-- Create the "Confidential Address Fund" in the State Treasury.
-- Prohibit certain conduct and prescribe a misdemeanor penalty for a violation.
-- Require the Attorney General to establish an Address Confidentiality Program Advisory Council.
-- Specify the membership of the Council, and require it to study the operations of and evaluate the Program and submit to the Legislature a report of the findings.
Senate Bill 71 (S-1) would amend the Michigan Election Law to do the following:
-- Specify that a Program participant's voter registration application would be confidential and not subject to disclosure under the Freedom of Information Act.
-- Provide that, if a qualified voter were a Program participant, the Qualified Voter File would have to contain his or her unique ID number issued by the Attorney General.
-- Require, for a Program participant, any poll list or poll book created for an election to include only the participant's name and a notation for the precinct election inspector to contact the city or township clerk.
-- Require a participant to vote by absent ballot while he or she was enrolled in the Program.
-- Require a city or township clerk who received an absent voter ballot application from a Program participant to mail a ballot to the participant at the designated address.
Senate Bill 72 would amend the Revised School Code to prohibit the Department of Education, the Center for Educational Performance and Information (CEPI), a school district, a public school academy, an educational management organization, or an authorizing body from disclosing a pupil's confidential address if he or she, or his or her parent or legal guardian, obtained a participation card issued under the Address Confidentiality Program Act and the parent or legal guardian provided notice of the issuance of the card.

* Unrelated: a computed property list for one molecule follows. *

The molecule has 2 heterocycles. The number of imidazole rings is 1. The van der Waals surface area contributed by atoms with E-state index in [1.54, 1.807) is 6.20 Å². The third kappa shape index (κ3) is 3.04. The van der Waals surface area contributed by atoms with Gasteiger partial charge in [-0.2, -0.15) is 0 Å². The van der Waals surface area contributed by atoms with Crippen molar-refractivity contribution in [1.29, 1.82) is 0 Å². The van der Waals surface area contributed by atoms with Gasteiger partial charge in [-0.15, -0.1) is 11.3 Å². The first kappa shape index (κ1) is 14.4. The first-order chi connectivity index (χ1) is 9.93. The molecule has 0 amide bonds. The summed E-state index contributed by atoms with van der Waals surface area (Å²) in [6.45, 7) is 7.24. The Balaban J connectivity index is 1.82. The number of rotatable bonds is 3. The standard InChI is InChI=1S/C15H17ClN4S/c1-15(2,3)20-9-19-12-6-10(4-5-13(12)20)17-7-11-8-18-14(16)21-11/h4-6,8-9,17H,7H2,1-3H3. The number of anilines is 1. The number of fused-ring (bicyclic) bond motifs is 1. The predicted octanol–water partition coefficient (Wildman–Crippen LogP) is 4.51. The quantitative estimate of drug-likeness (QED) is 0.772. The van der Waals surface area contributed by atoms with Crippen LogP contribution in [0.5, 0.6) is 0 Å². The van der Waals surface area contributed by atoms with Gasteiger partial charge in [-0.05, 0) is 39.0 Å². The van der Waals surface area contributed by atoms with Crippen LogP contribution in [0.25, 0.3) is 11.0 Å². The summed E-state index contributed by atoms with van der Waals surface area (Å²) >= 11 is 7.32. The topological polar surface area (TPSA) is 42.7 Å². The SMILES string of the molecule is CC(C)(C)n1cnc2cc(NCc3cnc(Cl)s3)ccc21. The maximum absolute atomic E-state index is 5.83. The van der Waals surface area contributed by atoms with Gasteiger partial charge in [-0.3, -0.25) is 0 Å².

Senate Bill 73 (S-1) would amend the Michigan Vehicle Code to do the following:
-- Require an operator's or chauffeur's license applicant who was a Program participant to provide his or her participation card to the SOS.
-- Require the SOS, beginning February 16, 2021, after receiving notice from the Attorney General that an individual who had been issued a driver license was certified as a Program participant, to issue a corrected driver license and mail it to the designated address.
-- Allow an individual whose certification as a Program participant was renewed to renew his or her corrected license after paying the appropriate renewal fee.
Senate Bill 74 would amend the Enhanced Driver License and Enhanced Official State Personal Identification Card Act to require the SOS, beginning February 16, 2021, after receiving notice from the Attorney General that an individual who had been issued an enhanced driver license or enhanced official State personal ID card was certified as a Program participant, to issue a corrected enhanced license or ID card and mail it to the designated address.
Senate Bill 75 (S-1) would amend Public Act 222 of 1972, which provides for the issuance of an official State personal ID card, to do the following: